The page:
Cape Perpetua on the Oregon Coast is an area of amazing scenic sights as this is where the forest meets the sea. I spent some hours exploring this special place known as having the highest point on the Oregon Coast. Captain Cook first observed this headland in 1778 and named it after Saint Perpetua. It features rugged coastal scenery, blow holes, tide pools and a Sitka Spruce rain forest. Come along with me while I show you my day on this part of the Oregon Coast.
I had saved a visit to Cape Perpetua for a day when the weather cleared up. We finally had a sunny, clear day the day before we were to leave nearby Seal Rocks Cove RV Park. My first stop was at Devil’s Churn, a channel cut into the rock where the tide surges in. This is best seen at the highest tide which wasn’t happening when I arrived. Several sets of stairs lead all the way down to the channel for the closest view. When the water is high the waves put on quite a show crashing in. Below is a panoramic photo of Devil’s Churn as well as a second photo at the opening of the channel.
A trail from the Visitor Center led to another section of coast covered with lava. The Spouting Horn is located here as well as Thor’s Well, a depression in the rock where the water rushes in, shoots up and is pulled back down into the “well,” creating an interesting effect that photographers love to capture. Below is a photo of Thor’s Well.
I walked as close as I dared as I didn’t want to be caught by a sneaker wave. I so enjoyed seeing water forced through holes in the rock and then soaring high into the air. It was mesmerizing and I stayed for quite awhile taking in the power of the waves.
After some time near the water I headed inland to walk the Big Spruce Trail along Cape Creek. I entered into what looked like a rainforest where everything dripped and trees were covered with thick moss like in the photo below. But is it moss or lichen? I did some research and still don’t know and feel I should …. it seems the older I get and the more I see, the less I know. Oh well, it was thick, spongy and so nice to touch.
Sitka Spruce trees thrive on the Oregon Coast where it is cool, rainy and foggy. They are very large trees, the third largest after the coastal redwood and Douglas fir and live a long time, up to 800 years. Here is some new information I learned about them; the wood is great for making musical instruments including guitars, harps, violins and pianos. Today’s Native Americans still make traditional wooden flutes out of Sitka Spruce. The trees have had a myriad of other uses, one example is that nearly all of the airplanes of the Allied Forces in WWI and WWII were largely made from Sitka Spruce.
The Big Spruce at the end of the trail is one of the largest on the Oregon Coast and is noted to be almost 600 years old, over 185 feet tall with a circumference of 40 feet.
I am glad I decided to walk the Big Spruce Trail later in the afternoon after my visit to see the blow holes on the coast. The ranger had told me when I checked into the Visitor Center earlier that afternoon that a class of “well behaved” 3rd graders were n the trail at the time. The trail was so narrow perched above a creek that as I walked I was trying to imagine how a group of school kids would have fared single file on it. Perhaps they caught the trail closer to the end at the Big Spruce which was possible from the campground. Either way, when I did my walk I had the trail, forest and creek to myself.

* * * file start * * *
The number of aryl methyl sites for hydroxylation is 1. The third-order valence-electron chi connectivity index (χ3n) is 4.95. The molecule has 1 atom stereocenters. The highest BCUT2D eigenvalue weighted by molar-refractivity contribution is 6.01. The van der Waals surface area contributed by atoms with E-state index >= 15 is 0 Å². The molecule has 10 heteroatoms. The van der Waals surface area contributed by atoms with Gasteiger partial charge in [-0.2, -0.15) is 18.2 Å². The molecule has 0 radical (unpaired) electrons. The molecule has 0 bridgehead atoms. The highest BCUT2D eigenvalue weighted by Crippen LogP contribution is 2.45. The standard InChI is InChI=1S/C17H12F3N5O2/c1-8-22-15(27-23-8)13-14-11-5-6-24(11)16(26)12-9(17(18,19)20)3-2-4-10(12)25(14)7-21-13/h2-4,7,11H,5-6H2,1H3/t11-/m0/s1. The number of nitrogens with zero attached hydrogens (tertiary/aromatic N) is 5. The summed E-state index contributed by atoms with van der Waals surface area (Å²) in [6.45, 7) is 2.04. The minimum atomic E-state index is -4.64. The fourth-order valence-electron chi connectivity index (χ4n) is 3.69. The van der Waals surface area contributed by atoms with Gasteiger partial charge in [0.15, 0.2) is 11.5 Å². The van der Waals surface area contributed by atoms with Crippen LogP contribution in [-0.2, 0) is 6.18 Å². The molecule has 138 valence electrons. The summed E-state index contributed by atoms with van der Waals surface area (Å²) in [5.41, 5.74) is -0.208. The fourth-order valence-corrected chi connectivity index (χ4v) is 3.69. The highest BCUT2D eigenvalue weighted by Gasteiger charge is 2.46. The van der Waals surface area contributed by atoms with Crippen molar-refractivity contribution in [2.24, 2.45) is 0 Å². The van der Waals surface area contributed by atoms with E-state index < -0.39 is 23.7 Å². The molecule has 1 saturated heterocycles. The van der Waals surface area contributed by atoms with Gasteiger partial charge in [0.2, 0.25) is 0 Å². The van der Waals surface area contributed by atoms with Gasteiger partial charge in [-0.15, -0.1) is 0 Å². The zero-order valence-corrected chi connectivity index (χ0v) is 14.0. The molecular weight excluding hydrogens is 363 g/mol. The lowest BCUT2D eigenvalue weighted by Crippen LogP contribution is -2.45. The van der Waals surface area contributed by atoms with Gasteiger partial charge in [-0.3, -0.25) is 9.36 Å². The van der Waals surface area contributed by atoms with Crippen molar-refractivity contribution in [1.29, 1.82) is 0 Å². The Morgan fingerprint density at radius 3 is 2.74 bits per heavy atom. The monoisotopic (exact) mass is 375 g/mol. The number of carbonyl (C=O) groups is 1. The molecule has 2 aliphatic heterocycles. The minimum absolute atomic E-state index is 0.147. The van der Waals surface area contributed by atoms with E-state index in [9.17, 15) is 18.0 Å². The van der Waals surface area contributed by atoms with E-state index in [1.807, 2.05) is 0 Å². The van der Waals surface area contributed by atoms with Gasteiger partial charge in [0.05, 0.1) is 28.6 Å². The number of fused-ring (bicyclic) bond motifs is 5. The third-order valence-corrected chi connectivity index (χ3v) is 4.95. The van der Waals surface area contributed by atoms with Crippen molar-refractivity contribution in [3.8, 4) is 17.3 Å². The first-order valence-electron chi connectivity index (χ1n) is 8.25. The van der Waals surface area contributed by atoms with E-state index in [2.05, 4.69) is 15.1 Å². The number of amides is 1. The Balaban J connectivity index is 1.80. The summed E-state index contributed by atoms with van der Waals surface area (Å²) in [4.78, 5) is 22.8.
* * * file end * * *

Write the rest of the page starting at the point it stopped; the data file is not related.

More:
At Cape Perpetua a road leads to the top of the headland, the highest point on the Oregon Coast with views that are supposed to stretch for 37 miles. I didn’t end up going for a couple of reasons – it was later in the afternoon and I wanted to get back and I didn’t feel that day like driving the truck up a windy road to the top. To be honest, I don’t really like driving the truck that much, well really at all. I guess I miss my Toyota 4-runner. Luckily, Mark doesn’t feel that way about the truck as he is after all #bethsdriver. Of course, now I wish I had as I knew the view would be stupendous and it was a clear day. The Civilian Conservation Corp (CCC) that was started in the 1930’s by President Roosevelt built a shelter up there for checking out the view. They also completed trails, campgrounds and other improvements at Cape Perpetua. During our travels we have seen the result of many CCC projects and I am constantly impressed by this program whose efforts still provide so much to our country today.
I have mentioned in past blogs how much I enjoy checking out historic churches on our travels. If I hear about one I always try to find it. I had read about the Little Log Church in the town of Yachats which is the closest town to Cape Perpetua. At first I had a little trouble finding the church, but was glad I made the effort. It is darling and even though it was not open, I could peek into the windows and see inside. This is one of the few log churches I have seen on our travels.
And so we bid goodbye to our great campsite near the sea at Seal Rocks RV Cove. We knew we would miss the view! But it was time to head to our new location up the coast in Pacific City.